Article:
Set during the Civil War, The Red Badge of Courage is about Henry, a young Union soldier that flees the battlefield. He wants a “red badge of courage,” or a war wound, as punishment for his going AWOL. The author interviewed war veterans in his research.
Prodigal Summer by Barbara Kingsolver
The novel Prodigal Summer is the notable author’s fifth book. It weaves together three stories of people living in Appalachia that are dealing with life events like death, divorce, and a changing landscape.
Non-Fiction Set in Virginia
Homeplace: A Southern Town, a Country Legend, and the Last Days of a Mountaintop Honky-Tonk by John Lingan
Set in Winchester, Virginia, Homeplace is about a man who visits in search of the music culture. He meets a local DJ and honky-tonk owner that gave Patsy Cline a platform on the local radio. It’s here that he learns about the intersection of people and perspectives.
Nonesuch Place: A History of the Richmond Landscape by T. Tyler Potterfield
Nonesuch Place tells of the Virginia capital that was purpose-built at the center of the state with access to the Piedmont and Tidewater regions. It discusses the city planning that laid out the city’s neighborhoods and why they matter today.
Madison and Jefferson by Andrew Burstein and Nancy Isenberg
In a dual biography about two notable presidents, Madison and Jefferson tells the untold stories from history class. The two lived on neighboring farms in rural Virginia and left a significant mark on American democracy. The book includes information from letters, diaries, and documents.
Guidebooks on Virginia
Moon Virginia by Michaela Riva Gaaserud
The Moon Virginia guide features the brand’s popular layout and photos and includes itineraries for around the state. It also includes a section on Washington DC with emphasis on Colonial Williamsburg, Charlottesville, and the Appalachian Trail.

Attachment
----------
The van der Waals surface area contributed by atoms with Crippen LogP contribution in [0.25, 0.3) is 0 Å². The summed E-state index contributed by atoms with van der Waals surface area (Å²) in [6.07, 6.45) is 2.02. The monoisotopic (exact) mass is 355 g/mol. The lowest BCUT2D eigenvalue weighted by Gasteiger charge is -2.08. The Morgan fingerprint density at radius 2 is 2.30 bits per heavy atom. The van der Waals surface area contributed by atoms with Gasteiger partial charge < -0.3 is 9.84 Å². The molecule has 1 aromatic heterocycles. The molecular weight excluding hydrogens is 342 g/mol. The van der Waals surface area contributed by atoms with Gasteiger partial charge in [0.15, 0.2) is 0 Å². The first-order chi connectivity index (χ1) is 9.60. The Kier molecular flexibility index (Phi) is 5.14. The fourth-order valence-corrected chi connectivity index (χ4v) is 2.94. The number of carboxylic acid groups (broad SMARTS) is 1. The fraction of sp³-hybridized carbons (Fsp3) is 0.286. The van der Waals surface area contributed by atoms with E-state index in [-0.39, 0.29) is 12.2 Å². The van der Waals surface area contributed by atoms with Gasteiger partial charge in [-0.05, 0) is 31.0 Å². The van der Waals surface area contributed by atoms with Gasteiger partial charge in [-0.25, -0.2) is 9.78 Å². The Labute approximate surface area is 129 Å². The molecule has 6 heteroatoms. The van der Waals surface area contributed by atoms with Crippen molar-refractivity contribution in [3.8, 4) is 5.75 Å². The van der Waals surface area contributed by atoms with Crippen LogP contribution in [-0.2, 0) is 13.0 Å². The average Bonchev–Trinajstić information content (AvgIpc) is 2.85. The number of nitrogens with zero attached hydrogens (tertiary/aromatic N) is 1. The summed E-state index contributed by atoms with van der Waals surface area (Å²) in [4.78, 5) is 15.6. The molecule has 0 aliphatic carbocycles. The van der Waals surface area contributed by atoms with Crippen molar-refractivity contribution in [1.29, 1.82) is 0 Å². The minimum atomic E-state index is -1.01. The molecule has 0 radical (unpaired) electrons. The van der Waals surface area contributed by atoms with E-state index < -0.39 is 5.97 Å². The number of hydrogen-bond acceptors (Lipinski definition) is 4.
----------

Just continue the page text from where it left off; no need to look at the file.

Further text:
Weird Virginia: Your Guide to Virginia’s Local Legends and Best Kept Secrets by Jeff Bahr, Troy Taylor, and Loren Coleman
Visit the state’s most offbeat landmarks with Weird Virginia. Highlights include the color photos and mentions of attractions like “Foamhenge,” a foam Stonehenge replica. There are also unusual tales of psychics and other mystical beings.
Backroads & Byways of Virginia: Drives, Day Trips, and Weekend Excursions by Bill Lohmann
As the name implies, Backroads and Byways focuses its attention on Old Dominion’s lesser-known destinations and landmarks. It’s broken up into 19 itineraries and drives, including the Crooked Road Music Trail, the Blue Ridge Parkway, and the history trail of Williamsburg, Jamestown, and Yorktown.
Official Guide to Colonial Williamsburg by Michael Olmert and Suzanne E. Coffman
Learn about the attraction from the people of the Colonial Williamsburg Foundation with the Official Guide to Colonial Williamsburg. The guide includes the history of the area, the best way to explore, and areas you can’t miss.
Insiders’ Guide to Richmond, VA by Maureen Egan
Insider’s Guide to Richmond tells of the Virginia capital’s unique neighborhoods, underrated attractions, and incredible restaurants in one easy guide.
We can’t leave out our own book, This Is My South: The Essential Travel Guide to the Southern States, which includes Virginia. Purchase your copy today!